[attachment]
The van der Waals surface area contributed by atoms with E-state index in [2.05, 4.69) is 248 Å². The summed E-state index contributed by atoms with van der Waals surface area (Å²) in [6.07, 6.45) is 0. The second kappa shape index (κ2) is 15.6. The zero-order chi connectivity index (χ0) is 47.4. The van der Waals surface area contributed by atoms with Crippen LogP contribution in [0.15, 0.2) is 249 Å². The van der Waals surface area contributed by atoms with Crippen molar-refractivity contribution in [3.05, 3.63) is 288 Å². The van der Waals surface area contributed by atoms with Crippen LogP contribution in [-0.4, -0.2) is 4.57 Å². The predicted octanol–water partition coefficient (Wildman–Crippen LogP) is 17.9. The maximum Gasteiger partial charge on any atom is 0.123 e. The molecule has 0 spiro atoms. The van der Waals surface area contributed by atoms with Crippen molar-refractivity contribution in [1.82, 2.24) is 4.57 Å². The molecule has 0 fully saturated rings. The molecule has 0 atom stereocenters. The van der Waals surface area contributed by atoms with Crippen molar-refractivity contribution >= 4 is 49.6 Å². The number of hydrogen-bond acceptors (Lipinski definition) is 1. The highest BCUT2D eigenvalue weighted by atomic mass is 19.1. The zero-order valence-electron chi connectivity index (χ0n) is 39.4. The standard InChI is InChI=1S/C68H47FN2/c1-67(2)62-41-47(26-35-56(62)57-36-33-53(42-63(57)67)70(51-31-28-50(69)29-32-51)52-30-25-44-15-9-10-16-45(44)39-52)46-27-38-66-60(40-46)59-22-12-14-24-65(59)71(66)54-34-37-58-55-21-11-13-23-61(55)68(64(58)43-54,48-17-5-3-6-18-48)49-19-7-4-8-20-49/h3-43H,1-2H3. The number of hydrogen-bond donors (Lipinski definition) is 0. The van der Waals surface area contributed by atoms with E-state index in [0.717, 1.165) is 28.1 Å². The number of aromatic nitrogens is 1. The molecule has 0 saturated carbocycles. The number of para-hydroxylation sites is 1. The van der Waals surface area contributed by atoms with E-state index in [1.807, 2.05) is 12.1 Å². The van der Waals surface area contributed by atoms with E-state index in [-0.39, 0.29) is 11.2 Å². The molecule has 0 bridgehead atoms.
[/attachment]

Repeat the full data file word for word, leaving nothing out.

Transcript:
The van der Waals surface area contributed by atoms with E-state index in [2.05, 4.69) is 248 Å². The summed E-state index contributed by atoms with van der Waals surface area (Å²) in [6.07, 6.45) is 0. The second kappa shape index (κ2) is 15.6. The zero-order chi connectivity index (χ0) is 47.4. The van der Waals surface area contributed by atoms with Crippen LogP contribution in [0.15, 0.2) is 249 Å². The van der Waals surface area contributed by atoms with Crippen molar-refractivity contribution in [3.05, 3.63) is 288 Å². The van der Waals surface area contributed by atoms with Crippen LogP contribution in [-0.4, -0.2) is 4.57 Å². The predicted octanol–water partition coefficient (Wildman–Crippen LogP) is 17.9. The maximum Gasteiger partial charge on any atom is 0.123 e. The molecule has 0 spiro atoms. The van der Waals surface area contributed by atoms with Crippen molar-refractivity contribution in [1.82, 2.24) is 4.57 Å². The molecule has 0 fully saturated rings. The molecule has 0 atom stereocenters. The van der Waals surface area contributed by atoms with Crippen molar-refractivity contribution >= 4 is 49.6 Å². The number of hydrogen-bond acceptors (Lipinski definition) is 1. The highest BCUT2D eigenvalue weighted by atomic mass is 19.1. The zero-order valence-electron chi connectivity index (χ0n) is 39.4. The standard InChI is InChI=1S/C68H47FN2/c1-67(2)62-41-47(26-35-56(62)57-36-33-53(42-63(57)67)70(51-31-28-50(69)29-32-51)52-30-25-44-15-9-10-16-45(44)39-52)46-27-38-66-60(40-46)59-22-12-14-24-65(59)71(66)54-34-37-58-55-21-11-13-23-61(55)68(64(58)43-54,48-17-5-3-6-18-48)49-19-7-4-8-20-49/h3-43H,1-2H3. The number of hydrogen-bond donors (Lipinski definition) is 0. The van der Waals surface area contributed by atoms with E-state index in [0.717, 1.165) is 28.1 Å². The number of aromatic nitrogens is 1. The molecule has 0 saturated carbocycles. The number of para-hydroxylation sites is 1. The van der Waals surface area contributed by atoms with E-state index in [1.807, 2.05) is 12.1 Å². The van der Waals surface area contributed by atoms with E-state index in [-0.39, 0.29) is 11.2 Å². The molecule has 0 bridgehead atoms.